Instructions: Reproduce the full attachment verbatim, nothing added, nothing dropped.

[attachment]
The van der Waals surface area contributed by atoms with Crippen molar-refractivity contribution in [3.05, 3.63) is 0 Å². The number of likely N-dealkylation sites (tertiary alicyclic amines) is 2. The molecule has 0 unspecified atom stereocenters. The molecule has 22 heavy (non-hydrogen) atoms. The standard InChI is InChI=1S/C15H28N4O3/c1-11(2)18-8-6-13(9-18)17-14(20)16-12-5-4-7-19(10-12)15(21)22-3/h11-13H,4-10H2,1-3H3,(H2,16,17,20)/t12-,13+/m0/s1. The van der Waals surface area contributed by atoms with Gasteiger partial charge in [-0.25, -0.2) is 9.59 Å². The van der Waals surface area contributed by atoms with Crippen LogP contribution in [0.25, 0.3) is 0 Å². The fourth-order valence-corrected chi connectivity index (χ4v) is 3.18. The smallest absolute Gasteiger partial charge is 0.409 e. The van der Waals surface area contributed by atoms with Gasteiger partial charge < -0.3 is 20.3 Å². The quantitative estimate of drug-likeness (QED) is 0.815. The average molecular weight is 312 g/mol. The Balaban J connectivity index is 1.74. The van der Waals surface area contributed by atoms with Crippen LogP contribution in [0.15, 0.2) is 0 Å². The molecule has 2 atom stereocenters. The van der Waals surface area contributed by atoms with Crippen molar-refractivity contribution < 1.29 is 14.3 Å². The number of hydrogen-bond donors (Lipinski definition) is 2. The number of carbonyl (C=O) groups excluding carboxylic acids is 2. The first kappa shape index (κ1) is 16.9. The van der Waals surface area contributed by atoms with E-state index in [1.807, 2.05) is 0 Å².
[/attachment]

The van der Waals surface area contributed by atoms with Crippen molar-refractivity contribution in [3.05, 3.63) is 0 Å². The number of likely N-dealkylation sites (tertiary alicyclic amines) is 2. The molecule has 0 unspecified atom stereocenters. The molecule has 22 heavy (non-hydrogen) atoms. The standard InChI is InChI=1S/C15H28N4O3/c1-11(2)18-8-6-13(9-18)17-14(20)16-12-5-4-7-19(10-12)15(21)22-3/h11-13H,4-10H2,1-3H3,(H2,16,17,20)/t12-,13+/m0/s1. The van der Waals surface area contributed by atoms with Gasteiger partial charge in [-0.25, -0.2) is 9.59 Å². The van der Waals surface area contributed by atoms with Crippen LogP contribution in [0.25, 0.3) is 0 Å². The fourth-order valence-corrected chi connectivity index (χ4v) is 3.18. The smallest absolute Gasteiger partial charge is 0.409 e. The van der Waals surface area contributed by atoms with Gasteiger partial charge < -0.3 is 20.3 Å². The quantitative estimate of drug-likeness (QED) is 0.815. The average molecular weight is 312 g/mol. The Balaban J connectivity index is 1.74. The van der Waals surface area contributed by atoms with Crippen LogP contribution in [0.15, 0.2) is 0 Å². The molecule has 2 atom stereocenters. The van der Waals surface area contributed by atoms with Crippen molar-refractivity contribution < 1.29 is 14.3 Å². The number of hydrogen-bond donors (Lipinski definition) is 2. The number of carbonyl (C=O) groups excluding carboxylic acids is 2. The first kappa shape index (κ1) is 16.9. The van der Waals surface area contributed by atoms with E-state index in [1.807, 2.05) is 0 Å².